Ocular Telemetry Sensor Well-Tolerated in Patients With Primary Open Angle Glaucoma
A wireless ocular telemetry sensor appears to be well-tolerated in black patients with primary open angle glaucoma (POAG), according to a prospective, observational cohort study involving 20 individuals.
Participants—all of whom were black—reported their ocular discomfort and were examined at baseline. Participants were then fitted with the Sensimed Triggerfish contact lens sensor and kept a record of their activities for 24 hours before returning for a follow-up exam. Exams were repeated after the lens was removed. Among the results:
- All patients were able to keep the lens in for 24 hours.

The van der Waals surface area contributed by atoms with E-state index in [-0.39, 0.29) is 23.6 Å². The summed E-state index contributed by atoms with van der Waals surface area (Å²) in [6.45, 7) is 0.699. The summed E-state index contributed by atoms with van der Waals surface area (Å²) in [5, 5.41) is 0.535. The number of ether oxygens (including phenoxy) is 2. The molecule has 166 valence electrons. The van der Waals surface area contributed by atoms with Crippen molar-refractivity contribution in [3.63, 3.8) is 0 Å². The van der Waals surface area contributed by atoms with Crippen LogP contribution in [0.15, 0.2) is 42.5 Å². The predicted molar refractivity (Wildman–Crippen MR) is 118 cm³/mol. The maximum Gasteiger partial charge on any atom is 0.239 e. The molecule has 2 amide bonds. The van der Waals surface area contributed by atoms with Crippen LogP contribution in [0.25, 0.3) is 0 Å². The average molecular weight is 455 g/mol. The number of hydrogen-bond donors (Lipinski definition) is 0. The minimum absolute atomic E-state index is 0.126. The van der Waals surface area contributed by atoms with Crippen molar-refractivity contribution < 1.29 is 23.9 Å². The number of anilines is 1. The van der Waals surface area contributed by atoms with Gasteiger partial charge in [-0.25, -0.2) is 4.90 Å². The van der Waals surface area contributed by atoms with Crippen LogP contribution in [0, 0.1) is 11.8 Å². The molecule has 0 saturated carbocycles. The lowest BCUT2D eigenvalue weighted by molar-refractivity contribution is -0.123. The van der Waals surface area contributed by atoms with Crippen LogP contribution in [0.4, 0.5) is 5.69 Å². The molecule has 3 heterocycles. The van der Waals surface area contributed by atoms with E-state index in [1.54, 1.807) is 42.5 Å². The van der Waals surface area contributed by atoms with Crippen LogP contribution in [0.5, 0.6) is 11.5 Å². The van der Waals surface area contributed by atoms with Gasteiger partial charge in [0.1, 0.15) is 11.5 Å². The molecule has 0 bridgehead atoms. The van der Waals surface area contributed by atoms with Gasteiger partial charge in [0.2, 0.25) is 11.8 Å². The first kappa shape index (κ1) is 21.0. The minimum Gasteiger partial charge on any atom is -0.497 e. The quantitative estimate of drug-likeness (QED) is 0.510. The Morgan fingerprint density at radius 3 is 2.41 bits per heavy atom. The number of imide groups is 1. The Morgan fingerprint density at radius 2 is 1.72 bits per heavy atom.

- At its lowest point, patient-recorded comfort was 7 out of 10.
- Changes were noted in lid/conjunctival erythema, BCVA, refraction, and pachymetry while the lens was worn.
- Most changes returned to normal 1 hour or less after the lens was removed.
- Voltage output was better at night than during the day.
- No signal variability or slope changes were observed during the sleep/wake period based on sleep.
We previously reported on the sensor, you can read more here.
Marando C, Mansouri K, Kahook M, Seibold L. Tolerability and functionality of a wireless 24-hour ocular telemetry sensor in African American glaucoma patients. Journal of Glaucoma. 2019 28(2):119–124. doi: 10.1097/IJG.0000000000001141.
Grandin Library Building
Six Leigh Street
Clinton, New Jersey 08809